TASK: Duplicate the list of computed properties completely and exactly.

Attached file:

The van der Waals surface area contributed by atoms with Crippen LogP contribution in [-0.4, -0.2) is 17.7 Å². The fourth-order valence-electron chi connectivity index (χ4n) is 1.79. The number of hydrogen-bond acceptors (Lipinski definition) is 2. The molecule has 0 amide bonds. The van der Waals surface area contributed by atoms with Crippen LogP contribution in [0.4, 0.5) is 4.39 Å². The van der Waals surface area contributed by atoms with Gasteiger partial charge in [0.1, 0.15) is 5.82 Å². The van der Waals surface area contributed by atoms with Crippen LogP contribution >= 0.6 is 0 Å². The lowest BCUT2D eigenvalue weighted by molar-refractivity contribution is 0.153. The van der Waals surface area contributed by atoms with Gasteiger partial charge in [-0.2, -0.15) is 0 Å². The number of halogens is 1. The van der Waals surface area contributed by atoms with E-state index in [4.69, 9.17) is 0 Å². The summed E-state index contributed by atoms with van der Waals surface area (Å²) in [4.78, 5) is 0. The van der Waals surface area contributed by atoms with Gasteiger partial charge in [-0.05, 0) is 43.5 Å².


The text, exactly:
The van der Waals surface area contributed by atoms with Crippen LogP contribution in [-0.4, -0.2) is 17.7 Å². The fourth-order valence-electron chi connectivity index (χ4n) is 1.79. The number of hydrogen-bond acceptors (Lipinski definition) is 2. The molecule has 0 amide bonds. The van der Waals surface area contributed by atoms with Crippen LogP contribution in [0.4, 0.5) is 4.39 Å². The van der Waals surface area contributed by atoms with Gasteiger partial charge in [0.1, 0.15) is 5.82 Å². The van der Waals surface area contributed by atoms with Crippen LogP contribution >= 0.6 is 0 Å². The lowest BCUT2D eigenvalue weighted by molar-refractivity contribution is 0.153. The van der Waals surface area contributed by atoms with Gasteiger partial charge in [-0.2, -0.15) is 0 Å². The number of halogens is 1. The van der Waals surface area contributed by atoms with E-state index in [4.69, 9.17) is 0 Å². The summed E-state index contributed by atoms with van der Waals surface area (Å²) in [4.78, 5) is 0. The van der Waals surface area contributed by atoms with Gasteiger partial charge in [-0.05, 0) is 43.5 Å².